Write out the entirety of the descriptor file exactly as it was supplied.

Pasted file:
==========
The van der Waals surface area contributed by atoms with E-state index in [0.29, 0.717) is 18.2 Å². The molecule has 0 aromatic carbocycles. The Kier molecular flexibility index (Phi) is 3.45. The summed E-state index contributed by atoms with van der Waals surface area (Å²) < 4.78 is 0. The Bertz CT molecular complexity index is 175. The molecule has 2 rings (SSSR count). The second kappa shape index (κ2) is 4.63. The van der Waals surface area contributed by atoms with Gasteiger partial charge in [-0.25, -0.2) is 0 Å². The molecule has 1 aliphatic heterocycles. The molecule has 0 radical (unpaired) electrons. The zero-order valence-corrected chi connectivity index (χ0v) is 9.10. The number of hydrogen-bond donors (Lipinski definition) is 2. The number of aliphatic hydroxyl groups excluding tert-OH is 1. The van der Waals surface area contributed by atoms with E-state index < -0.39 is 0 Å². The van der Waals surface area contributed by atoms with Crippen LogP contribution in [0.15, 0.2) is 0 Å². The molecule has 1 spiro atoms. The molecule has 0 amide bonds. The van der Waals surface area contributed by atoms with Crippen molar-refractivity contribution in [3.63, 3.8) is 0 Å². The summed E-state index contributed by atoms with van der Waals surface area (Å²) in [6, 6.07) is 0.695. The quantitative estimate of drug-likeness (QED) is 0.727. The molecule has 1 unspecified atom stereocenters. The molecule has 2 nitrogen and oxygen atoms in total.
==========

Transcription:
The van der Waals surface area contributed by atoms with E-state index in [0.29, 0.717) is 18.2 Å². The molecule has 0 aromatic carbocycles. The Kier molecular flexibility index (Phi) is 3.45. The summed E-state index contributed by atoms with van der Waals surface area (Å²) < 4.78 is 0. The Bertz CT molecular complexity index is 175. The molecule has 2 rings (SSSR count). The second kappa shape index (κ2) is 4.63. The van der Waals surface area contributed by atoms with Gasteiger partial charge in [-0.25, -0.2) is 0 Å². The molecule has 1 aliphatic heterocycles. The molecule has 0 radical (unpaired) electrons. The zero-order valence-corrected chi connectivity index (χ0v) is 9.10. The number of hydrogen-bond donors (Lipinski definition) is 2. The number of aliphatic hydroxyl groups excluding tert-OH is 1. The van der Waals surface area contributed by atoms with E-state index < -0.39 is 0 Å². The van der Waals surface area contributed by atoms with Crippen LogP contribution in [0.15, 0.2) is 0 Å². The molecule has 1 spiro atoms. The molecule has 0 amide bonds. The van der Waals surface area contributed by atoms with Crippen molar-refractivity contribution in [3.63, 3.8) is 0 Å². The summed E-state index contributed by atoms with van der Waals surface area (Å²) in [6, 6.07) is 0.695. The quantitative estimate of drug-likeness (QED) is 0.727. The molecule has 1 unspecified atom stereocenters. The molecule has 2 nitrogen and oxygen atoms in total.